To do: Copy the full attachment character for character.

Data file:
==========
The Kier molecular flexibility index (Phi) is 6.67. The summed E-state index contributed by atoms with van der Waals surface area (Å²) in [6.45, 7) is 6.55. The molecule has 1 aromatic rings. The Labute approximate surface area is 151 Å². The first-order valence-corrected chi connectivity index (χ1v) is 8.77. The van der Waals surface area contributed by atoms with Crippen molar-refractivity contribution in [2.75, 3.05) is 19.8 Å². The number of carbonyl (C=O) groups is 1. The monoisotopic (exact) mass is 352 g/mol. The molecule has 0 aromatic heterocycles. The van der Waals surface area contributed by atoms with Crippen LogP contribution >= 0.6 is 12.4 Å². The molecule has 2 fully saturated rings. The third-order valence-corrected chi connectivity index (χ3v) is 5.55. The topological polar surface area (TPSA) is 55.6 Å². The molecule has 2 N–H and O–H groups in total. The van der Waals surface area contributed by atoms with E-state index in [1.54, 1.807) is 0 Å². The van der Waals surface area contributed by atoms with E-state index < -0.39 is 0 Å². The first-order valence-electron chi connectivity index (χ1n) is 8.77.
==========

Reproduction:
The Kier molecular flexibility index (Phi) is 6.67. The summed E-state index contributed by atoms with van der Waals surface area (Å²) in [6.45, 7) is 6.55. The molecule has 1 aromatic rings. The Labute approximate surface area is 151 Å². The first-order valence-corrected chi connectivity index (χ1v) is 8.77. The van der Waals surface area contributed by atoms with Crippen molar-refractivity contribution in [2.75, 3.05) is 19.8 Å². The number of carbonyl (C=O) groups is 1. The monoisotopic (exact) mass is 352 g/mol. The molecule has 0 aromatic heterocycles. The van der Waals surface area contributed by atoms with Crippen LogP contribution >= 0.6 is 12.4 Å². The molecule has 2 fully saturated rings. The third-order valence-corrected chi connectivity index (χ3v) is 5.55. The topological polar surface area (TPSA) is 55.6 Å². The molecule has 2 N–H and O–H groups in total. The van der Waals surface area contributed by atoms with E-state index in [1.54, 1.807) is 0 Å². The van der Waals surface area contributed by atoms with E-state index < -0.39 is 0 Å². The first-order valence-electron chi connectivity index (χ1n) is 8.77.